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Autumn Creeper Grub – Kelson

Hook: Partridge M2 #1/0
Thread: Semperfli 18/0
Tag: Gold tinsel and yellow silk
Rear hackle: Red, cheeked with kingfisher
Body: Black chenille
Center hackle: Yellow, cheeked with kingfisher
Front hackle: Black and black heron, cheeked with kingfisher

2017 starts out with another Grub: the “Autumn Creeper” from Kelson (1895). The original have red macaw, yellow macaw and vulturine hackle with chatterer cheeks: here I have substituted with standard hackle to get the same colour scheme in the fly.

Mar Lodge Grub

Hook: Partridge M2 #1/0
Thread: Semperfli 18/0
Tag: Veevus Small
Tail: JC back to back
Rear hackle: Grey
Body: Silver with black band
Rib: Veevus Medium
Wing: JC back to back
Front hackle: Grey

Continuing my research on the grub patterns I came across a low-water Mar Lodge Grub version on a picture over at feathersfliesandphantoms.co.uk that had a interesting look: the minimalist flow, the grey hackle that will flow over the silver body and the JC that pops out. Would like to see this with the orange-colored JC that I have, but I’ll leave that for another time. The pattern should work for sea-trout as well, so I might tie up a version on a saltwater hook later on.

A friend of mine had a good input for this pattern: put a heron hackle over the rear hackle. I tied it in sparsely to follow the general feel of the pattern, this is one to bring for the sea-trout and salmon on those late summer days.

Tippet Grub

Hook: Partridge M2 #1/0
Thread: Semperfli 18/0 Black
Tag: Veevus French Tinsel M, Seals Fur orange
Rear Hackle: Tippet wound as hackle and furnace hackle
Rear Body: Olive berlin wool
Centre Hackle: Tippet wound as hackle and furnace hackle
Front Body: Olive berlin wool
Front Hackle: Tippet wound as hackle and furnace hackle
Head: Shellac

Going through the old salmon patterns you find the standard classics that most will recognise as a “classic” salmon fly: the gaudy pattern with married or mixed wing that have a lot of color and flare. But you also have the grub – a pattern that you can follow up to the shrimp patterns of today, the “Ullsokken” salmon fly or various sea-trout patterns that we use here in scandinavia.

Going back through the history of salmon patterns I have come over some grubs from time to time and have wanted to start tying some up to carry with me in the box. The first is here: the tippet grub, tied it up in slightly different hackle length to start testing it out in the water once the season starts. This is a pattern I can see working good in this color, but also with oter color combinations – I will try with both black and orange colored tippet later on for variations over this pattern.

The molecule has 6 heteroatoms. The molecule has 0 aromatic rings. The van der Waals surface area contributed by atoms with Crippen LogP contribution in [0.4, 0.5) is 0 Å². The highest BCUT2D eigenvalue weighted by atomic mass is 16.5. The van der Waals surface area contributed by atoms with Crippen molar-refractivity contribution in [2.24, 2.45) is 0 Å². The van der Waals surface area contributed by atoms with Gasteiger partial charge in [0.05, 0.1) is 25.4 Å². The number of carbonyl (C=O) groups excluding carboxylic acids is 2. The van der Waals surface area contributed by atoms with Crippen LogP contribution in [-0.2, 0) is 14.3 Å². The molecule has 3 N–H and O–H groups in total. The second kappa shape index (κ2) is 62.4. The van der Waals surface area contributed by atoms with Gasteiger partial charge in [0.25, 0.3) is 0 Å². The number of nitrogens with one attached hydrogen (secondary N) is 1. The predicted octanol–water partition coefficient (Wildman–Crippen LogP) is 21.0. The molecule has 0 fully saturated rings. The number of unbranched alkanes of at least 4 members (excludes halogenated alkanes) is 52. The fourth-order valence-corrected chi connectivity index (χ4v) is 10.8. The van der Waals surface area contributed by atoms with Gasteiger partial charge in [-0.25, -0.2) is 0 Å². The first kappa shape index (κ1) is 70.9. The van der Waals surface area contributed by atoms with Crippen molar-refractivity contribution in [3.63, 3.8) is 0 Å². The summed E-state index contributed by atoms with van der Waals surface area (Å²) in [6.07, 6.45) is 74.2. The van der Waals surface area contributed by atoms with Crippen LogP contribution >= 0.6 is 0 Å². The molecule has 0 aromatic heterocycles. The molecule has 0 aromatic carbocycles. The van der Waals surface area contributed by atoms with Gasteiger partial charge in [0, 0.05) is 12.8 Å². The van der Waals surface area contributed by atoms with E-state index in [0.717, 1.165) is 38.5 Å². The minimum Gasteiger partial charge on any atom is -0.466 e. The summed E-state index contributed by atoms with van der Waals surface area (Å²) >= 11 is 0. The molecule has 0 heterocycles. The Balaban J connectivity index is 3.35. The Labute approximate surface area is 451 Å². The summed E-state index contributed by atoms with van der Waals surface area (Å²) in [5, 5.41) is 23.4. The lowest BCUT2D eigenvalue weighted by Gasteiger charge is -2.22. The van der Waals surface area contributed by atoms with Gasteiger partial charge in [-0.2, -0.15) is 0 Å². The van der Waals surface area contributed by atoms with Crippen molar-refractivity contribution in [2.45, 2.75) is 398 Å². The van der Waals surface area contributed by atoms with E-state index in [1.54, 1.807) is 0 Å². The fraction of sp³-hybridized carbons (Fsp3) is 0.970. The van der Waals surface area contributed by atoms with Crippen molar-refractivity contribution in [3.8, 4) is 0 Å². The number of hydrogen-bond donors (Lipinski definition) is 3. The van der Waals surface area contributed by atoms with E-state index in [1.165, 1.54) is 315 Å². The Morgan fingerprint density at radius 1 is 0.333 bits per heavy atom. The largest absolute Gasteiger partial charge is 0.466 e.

Sunturn Sunrise

Hook: Partridge M2 #2/0
Thread: Semperfli 18/0
Tag: Silver, black silk
Tail: GP, red & yellow swan
Butt: Ostrich
Body: black, yellow, orange and red sealsfur
Rib: Silver
Throat: Red and black
Underwing: Black GP tippet
Wing: Kori, yellow, orange and red swan
Topping: GP
Head: Shellac

Another winter solstice and the third sunturn fly I have made: each year I grab a bottle of Nøgne Ø “Sunturn Brew” and create a pattern based on the fact that we are on the darkest day of the year. I still have some bottles left of this beer that Nøgne Ø brew only on this shortest day of the year, and this year it had been stored for just over 2 years before the winter solstice.

The past years I have created a pattern that, looking back at it, reflect the state of my progression in fly tying: the first year it was a spey, last year it was a ranger. This year I have done a lot of married wings and getting into the classic salmon patterns, so it was obvious what I had to do this year! With the dark days and the focus on the sun turning to brighter days it was again the focus on black/yellow/red colors that dominated the pattern, maybe more yellow/orange/red this year than the years before. This one will go into my collection as the blueprint, but I’ll create some more for fishing.

The beer is everything I want in a winter beer: dark with sweet malts and a long full aftertaste. The balance and complexity is great, so it goes very well together with flytying on a dark winter night!

 

https://flytyer.org/eide/pattern/sunturn-sunrise